Laparoscopy or MIS is a surgical procedure in which a laparoscope (a thin lighted tube) and other surgical instruments are inserted into the human body through small incisions rather than a relatively larger incision commonly used in conventional open surgeries. The surgeons can then visualise the internal operating field on a video monitor connected to the laparoscope.

Open surgeries can result in large wounds that take longer to heal. Due to the smaller size of incisions needed, MIS leads to quicker patient recovery, less discomfort and scarring, and a lower chance of post-operative infections and complications. The operative time for the procedure might be longer but the hospitalisation time is significantly reduced. MIS procedures also enable hospital beds and facilities to be opened up quicker for other patients.

Over the past few decades, laparoscopic surgery has become important for many sub-specialties of surgery. It can now be used for gynecologic surgery, gastrointestinal surgery (including bariatric procedures for morbid obesity) and urology. Advanced procedures also include laparoscopic cholecystectomy (removal of the gallbladder), colectomy (removal of all or part of the colon), and nephrectomy (removal of the kidney). The use of this minimally invasive procedure helps in reducing the risk of post-operative morbidities such as incisional hernias in patients. The procedure is also useful for veterinarians to perform on animals.

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However, at the moment there is limited use of this surgical procedure in many specificities as compared to the numerous benefits that patients receive.

SmartSIM virtual reality simulator

Virtual reality training simulators play an important role in teaching surgeons skills such as hand-eye coordination and improving their cognitive, clinical and technical aptitudes. This hands-on practice can help improve the efficiency of surgeons at performing laparoscopic surgery.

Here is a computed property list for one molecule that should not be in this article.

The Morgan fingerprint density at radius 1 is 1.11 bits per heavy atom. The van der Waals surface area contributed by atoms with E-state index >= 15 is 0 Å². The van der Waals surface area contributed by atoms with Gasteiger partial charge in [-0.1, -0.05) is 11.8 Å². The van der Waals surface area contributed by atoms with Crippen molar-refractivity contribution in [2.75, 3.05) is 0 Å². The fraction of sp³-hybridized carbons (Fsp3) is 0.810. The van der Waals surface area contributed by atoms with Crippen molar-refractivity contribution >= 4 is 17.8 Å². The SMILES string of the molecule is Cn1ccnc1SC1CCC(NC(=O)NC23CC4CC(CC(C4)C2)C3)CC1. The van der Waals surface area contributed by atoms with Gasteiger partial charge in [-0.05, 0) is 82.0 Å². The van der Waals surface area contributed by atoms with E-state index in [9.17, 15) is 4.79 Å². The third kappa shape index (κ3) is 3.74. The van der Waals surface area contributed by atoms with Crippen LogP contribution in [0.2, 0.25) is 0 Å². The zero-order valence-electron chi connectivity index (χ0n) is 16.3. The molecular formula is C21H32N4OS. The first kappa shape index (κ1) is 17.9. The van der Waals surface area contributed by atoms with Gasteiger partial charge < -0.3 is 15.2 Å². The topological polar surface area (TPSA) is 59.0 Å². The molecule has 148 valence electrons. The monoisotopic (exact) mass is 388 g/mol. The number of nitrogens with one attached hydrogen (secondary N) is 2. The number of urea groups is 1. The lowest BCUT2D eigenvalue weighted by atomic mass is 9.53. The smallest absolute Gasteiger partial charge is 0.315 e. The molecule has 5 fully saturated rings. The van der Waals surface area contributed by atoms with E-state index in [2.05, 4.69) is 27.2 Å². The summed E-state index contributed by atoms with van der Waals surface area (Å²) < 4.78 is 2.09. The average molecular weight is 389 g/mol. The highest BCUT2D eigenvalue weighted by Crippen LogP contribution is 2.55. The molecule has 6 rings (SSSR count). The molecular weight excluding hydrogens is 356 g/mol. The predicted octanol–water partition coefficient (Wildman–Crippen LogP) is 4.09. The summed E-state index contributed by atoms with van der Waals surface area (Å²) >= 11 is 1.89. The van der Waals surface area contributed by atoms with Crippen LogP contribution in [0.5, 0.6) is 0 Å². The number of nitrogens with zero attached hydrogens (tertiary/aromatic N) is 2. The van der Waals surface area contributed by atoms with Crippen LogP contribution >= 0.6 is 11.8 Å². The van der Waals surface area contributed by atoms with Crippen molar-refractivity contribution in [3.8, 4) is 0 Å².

SmartSIM simulator has been made for basic MIS training, using open-source tools and libraries, including a generic physics engine called the simulation open framework architecture (SOFA) which helps make realistic medical simulations.

The simulator consists of three parts: a mechanical interface, a controller circuit, and a software application.

The hardware interface is custom built and easy-to-fabricate. The VR simulator has a mechanical manipulator that is designed to mimic the actual laparoscopic tool, both in terms of structure and functionality. SmartSIM, like a laparoscopic instrument, is a five degrees of freedom (DoF) mechanical structure. The instrument’s point of entry into the body inhibits its free movement and acts as a pivot around which the tip can move. The surgeon is then able to carry out five possible movements: pitch, yaw, roll, depth and open/close the gripper.

The controller circuit gauges the five mechanical movements made by the instrument with the help of a microcontroller and sends them to the computer via a duplex communication protocol on the USB interface.

The software application of SmartSIM consists of the graphical user interface and runs the simulation scene based on selection from an installed list of scenarios. It also contains an intelligent and smart evaluation mechanism that analyses the competency of surgeons at performing a specific task and facilitates unsupervised and independent learning.

This story originally appeared on MIT Tech Review Pakistan and has been reproduced with permission